In the first article of this Blog series, my colleague Josh described the term “Enterprise” and explained how that relates to print. In short, an enterprise output solution (as opposed to a simple “point solution”) handles all of an organization’s print and scanning needs, regardless of where those systems originate. In today’s computing world, a lot of the systems that generate documents run in the Cloud. So, some would argue, it makes sense to have an output management solution that runs in the Cloud as well.
With the rising popularity of Cloud services, it is natural that the Cloud has expanded into printing. Today’s Cloud printing services eliminate the need for a complex network of print servers, each juggling countless printer drivers and output queues while complicating both administration and support processes. Instead, the originating application or user desktop connects to the printer or MFP via the Cloud — with output management as a logical computing layer that handles all aspects of connectivity, document security, and data stream conversions.
As a result, users will be able to do their jobs from wherever they are in the world, using “Internet only connectivity,” or more specifically, “with public Internet only connectivity." No middleware servers, no VPNs, and no additional hardware is required. If a company is moving to Internet-only applications, then this is likely a “must-have” capability. Technologies like CernerWorks, Epic hosted, SAP in the Cloud, etc. are good examples of application suites moving away from on-premise solutions that may require a different scan and print solution. We’ve experienced this first-hand at one of the largest global oil companies. They’re using our Enterprise Print and Scan Management software all while leveraging the power of Cloud connectivity.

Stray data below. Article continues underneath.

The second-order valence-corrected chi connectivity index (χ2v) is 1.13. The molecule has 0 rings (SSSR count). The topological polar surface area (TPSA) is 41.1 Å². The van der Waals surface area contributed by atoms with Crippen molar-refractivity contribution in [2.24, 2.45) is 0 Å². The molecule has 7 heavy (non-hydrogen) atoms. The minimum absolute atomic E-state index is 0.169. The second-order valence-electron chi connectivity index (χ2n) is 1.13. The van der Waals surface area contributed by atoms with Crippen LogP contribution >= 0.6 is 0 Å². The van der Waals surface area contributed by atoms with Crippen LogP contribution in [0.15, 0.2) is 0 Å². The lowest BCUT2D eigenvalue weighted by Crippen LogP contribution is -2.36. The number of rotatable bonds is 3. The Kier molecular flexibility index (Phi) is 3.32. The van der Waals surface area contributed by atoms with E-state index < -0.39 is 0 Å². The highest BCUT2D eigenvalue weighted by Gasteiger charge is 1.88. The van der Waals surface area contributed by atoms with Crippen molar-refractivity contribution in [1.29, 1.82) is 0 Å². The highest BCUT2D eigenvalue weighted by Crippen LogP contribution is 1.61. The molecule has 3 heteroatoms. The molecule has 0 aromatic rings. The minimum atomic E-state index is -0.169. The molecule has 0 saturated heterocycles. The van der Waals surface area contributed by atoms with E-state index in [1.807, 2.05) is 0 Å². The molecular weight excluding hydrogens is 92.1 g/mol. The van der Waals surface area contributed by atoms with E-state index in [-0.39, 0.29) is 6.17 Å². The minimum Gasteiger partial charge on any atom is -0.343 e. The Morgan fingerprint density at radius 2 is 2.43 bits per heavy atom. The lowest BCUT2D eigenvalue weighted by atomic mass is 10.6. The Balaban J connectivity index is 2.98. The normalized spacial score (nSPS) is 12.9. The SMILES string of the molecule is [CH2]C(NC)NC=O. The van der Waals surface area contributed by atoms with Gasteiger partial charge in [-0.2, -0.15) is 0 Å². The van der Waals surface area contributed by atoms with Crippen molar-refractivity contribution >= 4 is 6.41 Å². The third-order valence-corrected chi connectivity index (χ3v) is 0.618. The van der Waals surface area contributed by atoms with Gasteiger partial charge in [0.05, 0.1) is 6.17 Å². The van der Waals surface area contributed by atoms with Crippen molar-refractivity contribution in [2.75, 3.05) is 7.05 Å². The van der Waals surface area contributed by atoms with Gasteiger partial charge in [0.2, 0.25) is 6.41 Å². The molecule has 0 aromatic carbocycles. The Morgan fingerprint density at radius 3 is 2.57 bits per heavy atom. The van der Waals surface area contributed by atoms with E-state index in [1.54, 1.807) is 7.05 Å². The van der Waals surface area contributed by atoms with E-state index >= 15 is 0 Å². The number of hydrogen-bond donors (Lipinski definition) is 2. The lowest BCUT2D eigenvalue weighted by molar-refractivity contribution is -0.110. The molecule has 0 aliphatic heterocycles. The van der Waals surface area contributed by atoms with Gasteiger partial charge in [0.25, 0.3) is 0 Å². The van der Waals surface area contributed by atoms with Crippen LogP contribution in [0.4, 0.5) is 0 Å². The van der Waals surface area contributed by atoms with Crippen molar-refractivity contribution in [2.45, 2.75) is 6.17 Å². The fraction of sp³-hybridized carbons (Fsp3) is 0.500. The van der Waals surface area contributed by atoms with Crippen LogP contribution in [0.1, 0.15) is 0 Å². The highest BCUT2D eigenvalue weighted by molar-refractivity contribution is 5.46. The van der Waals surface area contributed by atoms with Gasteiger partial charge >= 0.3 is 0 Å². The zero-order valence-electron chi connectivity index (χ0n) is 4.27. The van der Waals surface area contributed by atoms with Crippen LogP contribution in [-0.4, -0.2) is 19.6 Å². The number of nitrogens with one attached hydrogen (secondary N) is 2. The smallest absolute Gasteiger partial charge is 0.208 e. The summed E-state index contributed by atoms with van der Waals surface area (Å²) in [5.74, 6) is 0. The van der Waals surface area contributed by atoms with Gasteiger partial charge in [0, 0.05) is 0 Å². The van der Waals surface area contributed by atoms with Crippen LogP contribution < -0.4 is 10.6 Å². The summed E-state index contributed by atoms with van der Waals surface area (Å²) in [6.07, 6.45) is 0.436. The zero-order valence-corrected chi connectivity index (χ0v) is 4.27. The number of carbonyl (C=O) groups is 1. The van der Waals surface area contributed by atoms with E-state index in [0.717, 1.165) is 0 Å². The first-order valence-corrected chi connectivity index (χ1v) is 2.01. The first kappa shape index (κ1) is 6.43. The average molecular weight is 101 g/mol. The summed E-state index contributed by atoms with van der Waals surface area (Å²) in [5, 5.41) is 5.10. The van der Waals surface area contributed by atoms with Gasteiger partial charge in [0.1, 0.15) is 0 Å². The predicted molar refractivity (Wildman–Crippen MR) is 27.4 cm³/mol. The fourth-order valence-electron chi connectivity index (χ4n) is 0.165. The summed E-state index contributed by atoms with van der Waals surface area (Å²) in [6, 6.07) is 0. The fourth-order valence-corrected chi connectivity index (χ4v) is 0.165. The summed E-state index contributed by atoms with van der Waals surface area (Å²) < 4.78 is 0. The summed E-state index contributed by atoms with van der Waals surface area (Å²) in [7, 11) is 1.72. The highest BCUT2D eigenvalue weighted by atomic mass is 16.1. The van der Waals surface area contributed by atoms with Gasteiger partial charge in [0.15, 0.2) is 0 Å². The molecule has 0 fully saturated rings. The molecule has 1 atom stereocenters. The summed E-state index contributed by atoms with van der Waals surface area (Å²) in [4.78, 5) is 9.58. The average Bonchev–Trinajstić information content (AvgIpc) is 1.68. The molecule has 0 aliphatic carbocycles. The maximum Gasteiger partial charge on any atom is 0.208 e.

Cloud printing services allow users to print from any device that can connect to the Web, where it routes print jobs between personal devices like smartphones and PCs to an Internet-connected printer. If your workstation and/or backend applications have an Internet connection, Cloud printing allows you to print documents practically anywhere. For those who frequently travel and/or are remote workers, this is valuable. Another advantage to Cloud printing is that it’s a good choice for organizations with ever-changing print requirements because it’s easy to scale up or down as needed. Overall, Cloud printing is an exceptional solution for individuals who need printing power but also want to keep things painless and secure because it offers users and organizations satisfaction, flexibility, and cost-effectiveness.
Anywhere, anytime printing is great, but it’s not much use if it comes at the expense of security. That’s why LRS software uses industry standards like AES 256, non-self-generated certificates, SSL, authentication, access control, and other open security standards to protect and deliver your documents. Say goodbye to any print servers you have and look forward to a service that allows your organizations to print with minimal hassle.
You’ve heard the saying “evolve or die.” While it may not be a death sentence, failure to develop a Cloud strategy may definitely put you at a competitive disadvantage. As you move toward a leaner, Internet-based computing approach, make sure to incorporate Cloud-based output management as part of your plan. It solves a lot of problem but presents a few challenges as well. What are these challenges? Make sure to read the next article in this series by my colleague William Lindsey to learn more.